I did a mindstroms project at the end of the first term of my first year. In short, my intentions are to replace the receiver with an arduino, because the receiver just sends PWM signals to the servo and ESC, if I get the arduino to send out those PWM signals based on what the sensors are picking up, I can make it autonomous (in theory).
Mobile delivery meaning like what amazon is toying with using drones? Might be nice to research to see what they’ve done if you haven’t already
That would be just to get your location right? Or does it already give you a way to control your device(banshee)? I haven’t played at all with arduino, literally all I’ve used is vex, mindstorms, and another setup that I was able to use at university while I was doing that project but I don’t even remember what it was-it was already being used by university
Essentially, except it’s a land vehicle that can navigate a pre-determined map and do live recalculations for any changes such as blockages.
Altering the pulse width alters the throttle and steering input. So if the snesors pick something up, they send the info the the arduino and then the arduino adjusts accordingly. This is only a protoype idea just to get it to do basic movements.
Spent the evening stripping Banshee’s electronics again. It’s really annoying considering how much effort I put into routing and poistioning the wires. I’ve taken out everything apart from the servo, ESC, motor and battery and I’ll probably be running the battered test shell too. I’ll be adding a microcontroller and various sensors as my dissertation progresses, though I probably won’t be posting many updates on it. The only other thing I did was to add 4mm extra pre-load on the rear suspension bringing it to 21mm. This might be the last you’ll hear about Banshee until around May next year.
Microcontroller added (it’s a cheap Arduino rip-off):
Poor Banshee… all that work on it and it’s all gone…
Temporarily, I dread the day I need to redo the wires.
RIP Banshee… for now
Banshee’s not dead, it’ll just have a slightly different purpose over the next few months.
In other news, I got a new toy…sort of. I’m leading an autonomous car project for the society I’m in in uni and we got a cheap RC truck as a chassis. I took it home to check it and run it over the weekend to make sure everything is in order.
I’d just like to say, right off the bat, that Banshee is awesome. I know it’s a good truck (one of the top back in it’s time and can still hold its own against its modern equivalents), but I never knew how good until I got to actually see a cheap truck in person. There’s a reason the base version costs £250 as opposed to £130 for the Maverick (that’s not a project name, it’s the brand).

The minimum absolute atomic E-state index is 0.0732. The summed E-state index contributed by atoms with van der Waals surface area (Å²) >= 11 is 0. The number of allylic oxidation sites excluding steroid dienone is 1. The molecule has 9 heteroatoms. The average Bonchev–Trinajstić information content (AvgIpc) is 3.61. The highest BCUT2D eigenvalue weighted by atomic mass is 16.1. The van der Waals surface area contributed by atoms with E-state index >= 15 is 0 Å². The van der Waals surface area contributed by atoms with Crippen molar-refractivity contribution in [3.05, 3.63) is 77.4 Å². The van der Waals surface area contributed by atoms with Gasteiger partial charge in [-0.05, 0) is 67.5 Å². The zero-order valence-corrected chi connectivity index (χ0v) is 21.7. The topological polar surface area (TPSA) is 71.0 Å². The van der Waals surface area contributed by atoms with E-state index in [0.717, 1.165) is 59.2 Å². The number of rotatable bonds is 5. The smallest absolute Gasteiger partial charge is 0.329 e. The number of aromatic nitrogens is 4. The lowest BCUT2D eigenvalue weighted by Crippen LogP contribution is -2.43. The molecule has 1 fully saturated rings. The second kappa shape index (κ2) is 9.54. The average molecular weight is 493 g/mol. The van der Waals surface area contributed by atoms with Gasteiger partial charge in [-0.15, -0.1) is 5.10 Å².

I only fiddled with the Maverick for maybe 15 mins and I ran into a ton of problems and issues that I need to fix. For one, the ENTIRE suspension setup is completely wrong. From the positive camber to the fact that the shocks bottom out before the chassis does (that’s bad because the shocks take a battering). Then there’s the way the wires were routed through the chassis, but worst of all was one of the screws. It was so tightly screwed in that I had to lean my entire body on the screwdriver with my shoulder while very slowly undoing the screw a couple of degrees at a time.
Compared to Banshee, the Maverick is a cheaply built, crude, clumsy, hulking mass. This isn’t a personal project, but I figured I’d do a quick comparison between a cheap and expensive RC truck. I’ll also do a very brief PRR on the Maverick during the weekend. The only thing the Maverick has over Banshee is 4WD compared to RWD.
Here are some rough comparison pics. The Maverick’s crudity doesn’t fully come through.
Banshee is better!! It’s pretty clear that Maverick is cheap! Also Banshee has its own style and it’s fun to drive…
Completely forgot about this. Took the Mav for a run yesterday, it was as you’d expect. It topped out at about 18MPH, I expect it to go up to about 20 as the motor and batteries get broken in. I discovered some things since the last post I made. Not only was the suspension set up by tools, but the whole truck seems to have been designed by an estate agent or a farmer, clearly it was somebody who had no clue what they were doing.
No matter how I tuned the suspension, I could not get the chassis to bottom out* before other components. I managed to do it on the front, but the side effect was a stupidly low front ride height. As it turns out, it wasn’t the shocks bottoming out before the chassis, it was the dogbones (the drive shafts going from the diffs to the wheel stub-axles) bottoming out in the stub axles. That’s not good at all, it puts extra strain on various components and causes early failure, it is a very bad design.